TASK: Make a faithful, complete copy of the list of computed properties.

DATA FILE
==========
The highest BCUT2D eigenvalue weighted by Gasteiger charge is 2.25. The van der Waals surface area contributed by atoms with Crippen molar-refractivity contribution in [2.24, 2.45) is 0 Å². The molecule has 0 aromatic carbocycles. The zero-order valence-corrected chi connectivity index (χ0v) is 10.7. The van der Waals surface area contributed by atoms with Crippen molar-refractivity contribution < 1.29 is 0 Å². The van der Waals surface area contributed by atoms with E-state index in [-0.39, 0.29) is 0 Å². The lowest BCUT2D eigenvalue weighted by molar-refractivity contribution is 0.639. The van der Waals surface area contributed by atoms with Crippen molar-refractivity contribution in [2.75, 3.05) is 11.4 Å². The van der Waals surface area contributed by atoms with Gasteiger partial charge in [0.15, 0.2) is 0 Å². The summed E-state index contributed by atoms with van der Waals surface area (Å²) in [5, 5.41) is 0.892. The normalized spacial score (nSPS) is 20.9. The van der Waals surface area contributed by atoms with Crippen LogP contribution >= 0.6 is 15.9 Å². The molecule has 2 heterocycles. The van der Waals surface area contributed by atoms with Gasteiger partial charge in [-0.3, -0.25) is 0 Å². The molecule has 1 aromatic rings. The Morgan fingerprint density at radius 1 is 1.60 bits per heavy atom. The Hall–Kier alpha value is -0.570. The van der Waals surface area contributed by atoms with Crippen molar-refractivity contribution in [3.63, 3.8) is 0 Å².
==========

The highest BCUT2D eigenvalue weighted by Gasteiger charge is 2.25. The van der Waals surface area contributed by atoms with Crippen molar-refractivity contribution in [2.24, 2.45) is 0 Å². The molecule has 0 aromatic carbocycles. The zero-order valence-corrected chi connectivity index (χ0v) is 10.7. The van der Waals surface area contributed by atoms with Crippen molar-refractivity contribution < 1.29 is 0 Å². The van der Waals surface area contributed by atoms with E-state index in [-0.39, 0.29) is 0 Å². The lowest BCUT2D eigenvalue weighted by molar-refractivity contribution is 0.639. The van der Waals surface area contributed by atoms with Crippen molar-refractivity contribution in [2.75, 3.05) is 11.4 Å². The van der Waals surface area contributed by atoms with Gasteiger partial charge in [0.15, 0.2) is 0 Å². The summed E-state index contributed by atoms with van der Waals surface area (Å²) in [5, 5.41) is 0.892. The normalized spacial score (nSPS) is 20.9. The van der Waals surface area contributed by atoms with Crippen LogP contribution >= 0.6 is 15.9 Å². The molecule has 2 heterocycles. The van der Waals surface area contributed by atoms with Gasteiger partial charge in [-0.3, -0.25) is 0 Å². The molecule has 1 aromatic rings. The Morgan fingerprint density at radius 1 is 1.60 bits per heavy atom. The Hall–Kier alpha value is -0.570. The van der Waals surface area contributed by atoms with Crippen molar-refractivity contribution in [3.63, 3.8) is 0 Å².